The full regimen I went on included more drugs (oral):

    Clomiphene, 50 mg / every other day – inhibits the feedback loop that suppresses natural testosterone. It’s a “selective estrogen receptor modulator (SERM)”

    Anastrazole, 1 mg /day – suppresses estrogen production via aromatase inhibition.

    hCG, .25 ml / every other day – chemically similar to luteinizing hormone, so shields testosterone and sperm production from negative feedback loops. Restored my levels of FSH (follicle-stimulating hormone) to normal in six months.

To cut to the chase, I ceased t-supplementation in early August and after failing to fertilize a single egg from the first batch, went to the Beverly Hills fertility guy (via Zoom, since the pandemic caused him to waive his usual requirement of examining new patients in person.) That world-renowned expert recommended what I was already taking, plus use of a Zymot sperm-sorting chip to select the best spermatozoa for ICSI (more about that in a later post.) We had to wait months for our egg donor’s second donation before trying again, but this time it worked — more than a year since I started rehab, we had four new frozen embryos (my children-to-be) that passed all screenings.

The graph showing my hormonal recovery:

FSH and T graph 5-13-20 showing recovery to normal levels

FSH and T recovery graph

How our IVF Journey Began

I’ll try to use my personal journal to proceed in chronological order — we began knowing little about IVF, and research took some time.

I haven’t made much of it here, but my husband of 15 years is a guy, which I think, unless the PC terminology has changed recently, makes us a gay couple having children. Our new neighborhood of 60 or so houses has two other gay couples with children already in residence, so we’re not unusual. This street has many children already and more on the way since the schools are considered top-notch and we’re within easy commuting distance of San Diego’s high-tech employers.

The first reason we started to think about kids was the experience of raising two puppies. I haven’t had a pet since I was five, and the sense of taking care of and training a young animal is similar enough to raising children that I realized we would enjoy it (after the initial unpleasantness!). We had both had some desire for kids earlier in our lives, but the hurdles then seemed insurmountable and of course we were busy with work.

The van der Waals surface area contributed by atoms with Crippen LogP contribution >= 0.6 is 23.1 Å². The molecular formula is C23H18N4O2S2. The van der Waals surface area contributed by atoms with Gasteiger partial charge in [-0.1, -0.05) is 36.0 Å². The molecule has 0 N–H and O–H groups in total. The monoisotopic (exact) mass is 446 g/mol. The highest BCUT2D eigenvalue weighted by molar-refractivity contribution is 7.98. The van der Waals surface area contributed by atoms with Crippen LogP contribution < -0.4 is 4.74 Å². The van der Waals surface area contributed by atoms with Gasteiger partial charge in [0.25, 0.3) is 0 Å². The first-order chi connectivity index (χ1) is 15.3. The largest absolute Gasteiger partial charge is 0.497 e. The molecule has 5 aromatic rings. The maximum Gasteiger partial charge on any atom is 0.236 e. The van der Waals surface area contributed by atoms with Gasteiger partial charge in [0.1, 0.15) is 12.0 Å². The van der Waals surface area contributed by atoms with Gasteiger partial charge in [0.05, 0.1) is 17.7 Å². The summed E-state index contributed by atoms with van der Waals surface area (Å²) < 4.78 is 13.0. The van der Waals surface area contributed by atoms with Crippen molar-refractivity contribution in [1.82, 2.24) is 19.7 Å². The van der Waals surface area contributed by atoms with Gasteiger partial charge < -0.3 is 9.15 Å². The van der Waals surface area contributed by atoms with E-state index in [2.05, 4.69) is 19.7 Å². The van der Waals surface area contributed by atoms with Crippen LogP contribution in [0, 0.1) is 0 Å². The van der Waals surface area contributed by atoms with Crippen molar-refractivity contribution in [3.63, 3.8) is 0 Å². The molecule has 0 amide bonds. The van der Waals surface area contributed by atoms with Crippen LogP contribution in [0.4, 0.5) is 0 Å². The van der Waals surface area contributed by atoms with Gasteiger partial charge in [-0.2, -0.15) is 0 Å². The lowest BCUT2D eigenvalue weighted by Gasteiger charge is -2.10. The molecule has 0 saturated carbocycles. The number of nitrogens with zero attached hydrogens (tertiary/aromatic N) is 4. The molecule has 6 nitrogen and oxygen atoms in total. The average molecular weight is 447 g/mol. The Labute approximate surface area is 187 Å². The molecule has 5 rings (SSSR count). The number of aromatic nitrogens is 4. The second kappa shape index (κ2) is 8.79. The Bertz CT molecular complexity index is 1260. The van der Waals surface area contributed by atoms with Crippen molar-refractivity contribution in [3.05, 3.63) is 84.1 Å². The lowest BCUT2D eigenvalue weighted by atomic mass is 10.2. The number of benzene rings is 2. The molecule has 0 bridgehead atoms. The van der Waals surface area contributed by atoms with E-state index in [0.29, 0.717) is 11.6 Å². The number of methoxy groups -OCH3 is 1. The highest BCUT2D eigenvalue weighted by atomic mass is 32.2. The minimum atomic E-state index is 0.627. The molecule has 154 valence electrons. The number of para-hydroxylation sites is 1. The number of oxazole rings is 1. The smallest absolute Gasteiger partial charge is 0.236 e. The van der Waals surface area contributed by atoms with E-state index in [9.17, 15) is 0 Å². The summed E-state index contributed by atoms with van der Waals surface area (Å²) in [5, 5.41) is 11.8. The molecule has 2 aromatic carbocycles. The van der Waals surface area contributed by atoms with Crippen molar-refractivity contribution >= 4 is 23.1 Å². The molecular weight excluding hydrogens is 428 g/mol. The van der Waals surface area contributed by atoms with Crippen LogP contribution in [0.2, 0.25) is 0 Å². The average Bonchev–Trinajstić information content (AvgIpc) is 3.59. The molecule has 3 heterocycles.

First entry from my personal journal, June 5, 2019:

I checked again to see if it’s too late for us to have a kid of our own. No *outright* reason not to, except the $150-200K to order up a donor egg, IVF, and surrogate mother, *and* I’d be feeble long before the child left for college. Not that upper class families shrunk from sending their kids to boarding school at 12. If you’re not independent enough by then, you soon will be. 🙂 Kid would get a nice trust fund and of course lots of attention. I can’t get anything done anyway, might as well nurture, no?

As of two years ago, we were both retired from normal full-time work, so it now seemed practical to handle the baby years. Half the stamina, but two people home most of the time!

I found some online sources, and a surrogacy agency supportive of gay couples (and run by two gay dads.) Near enough, in LA, so I talked to them and they referred us to a West LA IVF doctor to get started.

July 2 2019:

I was going to write something about our Skype meeting with the LA baby consultants coming up later, but running out of time. We’re far from designer babies, but the current crude technology and regulation does let you 1) seek out and pay a premium for the egg donor with rare characteristics (it’s a hoot that Ivy League Asian women are the gold standard for certain seekers and so get the highest payments), and 2) you can’t do gene tests of the eggs yet without damaging them, but you can test embryos by removing a few pre-placental cells early, seemingly doing no harm at that stage. By choosing those without gross abnormalities you can reduce miscarriages and select for sex. We might try for twins, actually, for that 1.5x the costs for 1 and the sibling experience….